Per- and polyfluoroalkyl substances (PFASs) is the term for a large group of chemicals present in a wide range of products on the global market. Although PFASs have many commercially useful properties including high thermal stability and surface tension lowering potential, many PFASs fulfill regulatory criteria for persistent, bioaccumulative and toxic contaminants. Due to the concerns for adverse environmental and human health effects of PFASs several regulatory actions and substitution initiatives have been implemented to reduce the primary sources to the environment of these chemicals. Considering the long production history and widespread uses of PFASs in a myriad of products there may, however, be continuous emissions from the use and disposal of such products for a considerable time to come.
At the end of their use phase, PFAS-containing products enter the waste stream where they are primarily subject to incineration which is the dominating treatment in Sweden for solid waste. Although municipal waste incineration often leads to complete mineralization of organic contaminants there is little knowledge on the destruction efficiency of PFASs which are known to be extremely persistent. Among the studies that have investigated the thermal stability of PFASs, different conclusions are reached regarding the temperature needed to achieve complete mineralization of PFASs, and it is not known to what extent small-scale experiments mimic the conditions of incineration facilities. Field data on combusted solids (slag and ash), flue gases and flue gas condensate are also very limited and may be associated with analytical problems related to matrix effects. Clearly, there is a need for further studies to determine if PFASs are emitted from municipal waste incineration facilities in significant quantities.
The objectives of this study were to (i) develop and validate analytical methods for 11 PFASs of regulatory concern in slag and flue gas condensate and (ii) apply the improved analytical methods to a small set of samples collected from two different waste incineration facilities in Sweden.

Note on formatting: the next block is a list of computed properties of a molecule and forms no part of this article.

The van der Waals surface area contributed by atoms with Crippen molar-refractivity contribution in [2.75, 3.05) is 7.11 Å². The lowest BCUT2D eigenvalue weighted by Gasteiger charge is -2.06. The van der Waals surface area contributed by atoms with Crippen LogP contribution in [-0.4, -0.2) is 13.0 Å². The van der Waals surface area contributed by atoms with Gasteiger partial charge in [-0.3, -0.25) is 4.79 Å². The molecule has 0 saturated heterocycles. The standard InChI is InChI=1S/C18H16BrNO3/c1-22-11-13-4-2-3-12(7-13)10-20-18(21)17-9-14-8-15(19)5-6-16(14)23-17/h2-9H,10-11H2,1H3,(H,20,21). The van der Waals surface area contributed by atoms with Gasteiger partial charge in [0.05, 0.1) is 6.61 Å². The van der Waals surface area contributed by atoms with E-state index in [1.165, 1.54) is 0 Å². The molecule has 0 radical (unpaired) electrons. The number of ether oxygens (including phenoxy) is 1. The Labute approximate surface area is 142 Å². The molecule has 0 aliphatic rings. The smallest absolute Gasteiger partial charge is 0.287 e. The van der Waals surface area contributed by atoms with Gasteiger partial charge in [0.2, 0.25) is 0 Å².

After optimization of the extraction conditions, the majority of PFASs could be measured with acceptable accuracy (70-130% of the nominal value) and precision (<20% relative standard deviation), down to 1 ng/g and 1 ng/L respectively in slag and condensate, using routine instrumentation based on tandem mass spectrometry (MS/MS). However, for perfluorobutanoic acid (PFBA) acceptable accuracy and precision were only achieved when using high-resolution MS due to co-eluting matrix components which otherwise give rise to a positive bias of concentrations in both slag and condensate. None of the tested slag samples contained detectable concentrations of PFASs while three samples of condensate water contained detectable concentrations of perfluoropentanoic acid (PFPeA) and perfluorohexanoic acid (PFHxA) in the range 2.4-3.6 ng/L and 1.2-2.1 ng/L. As these concentrations are comparable to or lower than measurement data from background lakes in Sweden the condensate effluents would not be a source of PFASs to the environment. However, it should be noted that the samples analysed here were a limited number of grab samples which may not be representative of yearly averages or reflect the emissions of all incineration plants in Sweden. It is therefore recommended that additional samples from different incineration plants at multiple time points are analysed to support the observations of this study. Additional recommendations for future studies include innovative methods for sampling flue gases and analysis of a wider suite of potential PFAS transformation products.